Now, the 45-year-old political operative finds himself squarely in the limelight amid questions about the closeness of his relationship with Maryland's governor, having left his state job after spreading rumors over the Internet about his boss' likely rival in 2006, Baltimore Mayor Martin O'Malley.
As the Ehrlich administration distanced itself from Steffen's rumor-mongering, a picture emerged yesterday of a committed conservative crusader whose tireless work pleased his bosses while enraging their opponents.
Adding to the intrigue is the mysterious figure that Steffen cut. Former colleagues said he preferred to wear dark clothing and work behind closed doors, with the lights off. Away from work, he writes horror and science fiction stories.
"He's a character," said Ehrlich, who employed Steffen while he was a U.S. congressman from 1995 to 2003 and then in various state jobs since assuming Maryland's governorship.
Ehrlich said at a news conference yesterday that Steffen dealt with complicated constituent issues while working in his congressional district office. When he became governor, Ehrlich said, Steffen helped look at the operations of state agencies.
Charles Black, a veteran Republican political strategist who informally advises President Bush, recalled Steffen as a "bright, energetic" worker for the National Conservative Political Action Committee and Richard Viguerie's failed 1985 run for lieutenant governor of Virginia.
"He got the reputation of being a great organizer, which means being on the phone constantly and driving around the state," Black said. "I had a good impression of him based on what other people told me."
"He was widely regarded as the dirty trick operator of the Ehrlich campaign," said Gerry L. Brewster, who lost to Ehrlich during the 1994 campaign for Congress. "He was basically their hatchet man."
Connie Galiazzo DeJuliis, a former state delegate who unsuccessfully opposed Ehrlich during his 1996 bid for re-election to Congress, described Steffen as Ehrlich's Lee Atwater, the late Republican strategist known for his tough tactics.
"He's the guy who does the stuff so Bob can pretend to be above the fray," said DeJuliis, who blamed Steffen for a leafletting campaign that raised concerns about her commitment to family values and other issues important to voters.
Attempts to reach Steffen at his Rosedale home and by phone for comment yesterday were unsuccessful. He said Tuesday night that he made the Internet postings on his own, that no one in the Ehrlich administration asked him to do so.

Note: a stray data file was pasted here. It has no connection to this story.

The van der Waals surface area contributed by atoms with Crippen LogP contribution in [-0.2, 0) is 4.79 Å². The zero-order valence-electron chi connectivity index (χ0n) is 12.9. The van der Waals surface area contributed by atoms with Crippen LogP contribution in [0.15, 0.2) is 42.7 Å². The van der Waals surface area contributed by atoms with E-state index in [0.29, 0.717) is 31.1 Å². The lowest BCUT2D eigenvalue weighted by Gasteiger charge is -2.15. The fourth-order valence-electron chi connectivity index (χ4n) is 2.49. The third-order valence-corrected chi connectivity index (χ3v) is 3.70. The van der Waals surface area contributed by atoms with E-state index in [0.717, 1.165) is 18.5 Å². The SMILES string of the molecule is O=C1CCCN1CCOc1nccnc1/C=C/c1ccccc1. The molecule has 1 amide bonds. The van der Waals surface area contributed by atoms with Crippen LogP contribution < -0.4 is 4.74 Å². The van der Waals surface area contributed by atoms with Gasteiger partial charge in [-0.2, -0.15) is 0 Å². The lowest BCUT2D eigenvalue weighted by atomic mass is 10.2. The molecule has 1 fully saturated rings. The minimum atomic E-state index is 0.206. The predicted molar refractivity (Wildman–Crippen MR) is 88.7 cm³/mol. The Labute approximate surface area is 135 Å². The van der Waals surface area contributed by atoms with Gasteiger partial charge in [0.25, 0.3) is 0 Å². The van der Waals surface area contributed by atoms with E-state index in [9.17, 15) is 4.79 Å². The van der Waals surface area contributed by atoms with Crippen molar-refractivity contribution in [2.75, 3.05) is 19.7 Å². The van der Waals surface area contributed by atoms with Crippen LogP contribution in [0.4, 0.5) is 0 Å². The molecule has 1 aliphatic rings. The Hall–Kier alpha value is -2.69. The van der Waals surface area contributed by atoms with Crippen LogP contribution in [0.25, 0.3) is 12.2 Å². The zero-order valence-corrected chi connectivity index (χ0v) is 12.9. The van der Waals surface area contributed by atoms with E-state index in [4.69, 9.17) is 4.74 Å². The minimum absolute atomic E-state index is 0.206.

"It was all me," he said.
Steffen is unquestionably a committed conservative. He sought unsuccessfully to represent Patrick J. Buchanan at the 1992 Republican convention. Viguerie, the candidate Steffen helped to run for lieutenant governor of Virginia, founded Conservative Digest magazine and runs a direct mail company supporting New Right causes.
On an Internet posting late last year, Steffen praised the impact of Viguerie's campaign on Republican politics.
"Boy did we shake the establishment to its rafters!" he wrote on www.conservativehq.com last October. "Richard set the standard for fundraising, no doubt, and helped create a legion of young conservative[s]. For this, the nation should be grateful."
Steffen has said he skipped college so he could immediately begin politicking. "C'mon, the jungle is ours and it's time to rule it like the King and Queen that we are," he wrote in his 1977 high school yearbook.
Within five years, Steffen had graduated to national politics, serving as spokesman of the NCPAC, which reportedly launched attack ads against U.S. Sen. Paul S. Sarbanes of Maryland and other Democrats on its "hit list."
In 1994, he worked on Ehrlich's campaign for Congress, according to rival candidates.
Then Steffen worked for Ehrlich all eight years that he served in the House of Representatives. Steffen was the "district representative/legislative assistant" with a salary that climbed every year to $46,600, according to congressional records.
"He was a real nice guy to me," said Ryan Decker, who interned in Ehrlich's Lutherville office several years ago. "He was funny. I had a good time working with him."
But Michael J. Collins, a state senator at the time, said those in Democratic political circles knew Steffen as a mudslinging Ehrlich operative.
"It was generally known among the political people that Joe Steffen was Ehrlich's guy," said Collins, a Democrat from Baltimore County. "He was keeping an eye on things for the congressman."
During Collins' 1998 re-election campaign, then-Baltimore County Executive C.A. Dutch Ruppersberger toured the district to dispose of literature and speak out against a smear campaign, a Maryland Democratic aide said last night.
Critics say Steffen's role was to go to state agencies and identify Democrats to be fired. But Maryland Insurance Commissioner Alfred W. Redmer Jr. said Steffen was not involved in personnel decisions in the insurance administration.
Redmer, a Republican from Baltimore County, said Steffen got the job after applying through the governor's Web site, based on his "extensive background in communications." Redmer said Ehrlich's office didn't order his hiring.
"I didn't get a phone call that said, 'Here's your new guy,'" Redmer said.
Sun staff writers Laura Barnhardt, Larry Carson, Michael Dresser, Lisa Goldberg, Andrew A. Green, David Nitkin, Robert Timberg and Paul West contributed to this article.